The year was 1964. Mr Cheng Baoluo, then 19, thought he had his future all mapped out. He planned to go to university, become a mathematician and saw himself married by the time he was in his mid-20s.
A decade later, the Changsha native was no mathematician and had no wife - his life's plans dashed by the Cultural Revolution that Mao Zedong unleashed in 1966.
First, Mr Cheng's university application was rejected in 1964 because, he learnt, his father had friends in Taiwan, where the Kuomintang (KMT) had fled after losing the civil war against the communists in 1949.
With China in the grip of a "class war" and Mao determined to purge all those associated with the KMT - landlords, rich peasants and counter-revolutionaries - the Taiwan link proved a problem for the young man.
Still hoping to go to university, Mr Cheng thought he would stand a better chance if he volunteered to join the "send-down movement" that began in the 1950s and despatched high school graduates like him to the countryside to undergo re-education among the rural folk.
The "send-down movement" saw millions of zhishi qingnian, or educated youth, uprooted from the cities to rough it out in rural areas.
MAY 16, 1966
The Chinese Communist Party under Mao Zedong launches the Cultural Revolution Group tasked with exposing and criticising the bourgeoisie in academia and the government. MAY 25 A lecturer posts the first dazi bao (big-character poster) at Peking University slamming school leaders, triggering a nationwide denunciation of intellectuals.
Mao launches attacks on State President Liu Shaoqi in a big- character poster entitled Bombard the Headquarters.
Mao, for the first time, meets more than one million Red Guards in Tiananmen Square.
AUG 19 The campaign to destroy the Four Olds - old customs, culture, habits and ideas - begins, with Red Guards storming private properties, burning books, destroying historical sites and beating up people.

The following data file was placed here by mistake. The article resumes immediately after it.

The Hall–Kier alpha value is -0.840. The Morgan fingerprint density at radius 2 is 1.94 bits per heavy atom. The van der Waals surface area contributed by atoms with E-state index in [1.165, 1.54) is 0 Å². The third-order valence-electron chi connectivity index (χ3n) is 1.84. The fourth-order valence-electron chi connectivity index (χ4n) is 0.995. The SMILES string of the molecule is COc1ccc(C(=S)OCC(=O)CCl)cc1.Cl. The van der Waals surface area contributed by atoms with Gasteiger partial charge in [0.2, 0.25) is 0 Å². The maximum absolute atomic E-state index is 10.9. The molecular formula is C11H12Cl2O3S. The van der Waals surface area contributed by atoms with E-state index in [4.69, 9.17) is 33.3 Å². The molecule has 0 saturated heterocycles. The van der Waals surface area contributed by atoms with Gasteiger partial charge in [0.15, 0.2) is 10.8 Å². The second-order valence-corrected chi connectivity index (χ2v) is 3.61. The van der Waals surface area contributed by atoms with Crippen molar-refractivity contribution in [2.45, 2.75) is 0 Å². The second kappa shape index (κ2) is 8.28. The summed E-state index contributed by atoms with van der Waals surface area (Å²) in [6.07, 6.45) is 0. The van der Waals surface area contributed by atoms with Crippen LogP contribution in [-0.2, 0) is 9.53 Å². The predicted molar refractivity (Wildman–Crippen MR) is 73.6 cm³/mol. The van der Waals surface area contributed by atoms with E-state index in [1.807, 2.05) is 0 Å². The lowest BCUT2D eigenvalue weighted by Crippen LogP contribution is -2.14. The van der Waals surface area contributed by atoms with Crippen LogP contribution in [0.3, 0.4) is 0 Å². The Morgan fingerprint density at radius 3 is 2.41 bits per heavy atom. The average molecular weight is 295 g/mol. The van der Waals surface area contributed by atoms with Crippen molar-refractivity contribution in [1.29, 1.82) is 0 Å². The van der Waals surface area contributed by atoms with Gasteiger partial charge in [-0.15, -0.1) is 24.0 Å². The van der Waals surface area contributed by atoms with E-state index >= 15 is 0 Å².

JAN 28, 1967
Mao endorses a number of measures to rein in the power of Red Guards, but violence continues, leading up to armed suppression.
DEC 22, 1968
Mao starts the "Up to the mountain, down to the village" movement.
SEPT 13, 1971
Marshal Lin Biao, Mao's heir apparent, dies in an air crash in Mongolia.
JULY 17, 1974
Mao hits out at factionalism in the party, warning his wife Jiang Qing against forming a "Gang of Four" with her associates.
OCT 6, 1976
Less than a month after Mao's death, anti-Gang of Four leaders arrest all members of the clique in a bloodless coup, putting an end to a decade of political and social turmoil.
SOURCES: PEOPLE'S DAILY, XINHUA, MAO'S LAST REVOLUTION
Mr Cheng, who was sent to Jiangyong county, about 470km from Changsha, believed he would be allowed to further his studies after three years of "good behaviour".
But it was not long before he realised that Mao's class struggle made it almost impossible for zhishi qingnian, or zhiqing for short, to leave.
By the time Mr Cheng was able to return to Changsha - after feigning illness - he was almost 30. He got married six years later and worked in a chocolate factory before becoming his own boss.
If not for the Cultural Revolution, "I would have gone to university and become a mathematician," the 71-year-old tells The Straits Times.
COUNTING THE COST
Today, the cost of what is arguably the most tumultuous period in modern China's history is still being counted.
It began on May 16, 1966, when Mao alleged that "representatives of the bourgeoisie" had infiltrated all levels of the party and society, and must be removed through violent class struggle.
Soon, China was thrown into upheaval as children turned on their parents, pupils terrorised teachers, and the uneducated tyrannised the intelligentsia. Over the next decade and until after Mao's death in 1976, at least 1.5 million people are believed to have been killed.
As for the "send-down movement", it left ramifications that are still being felt today.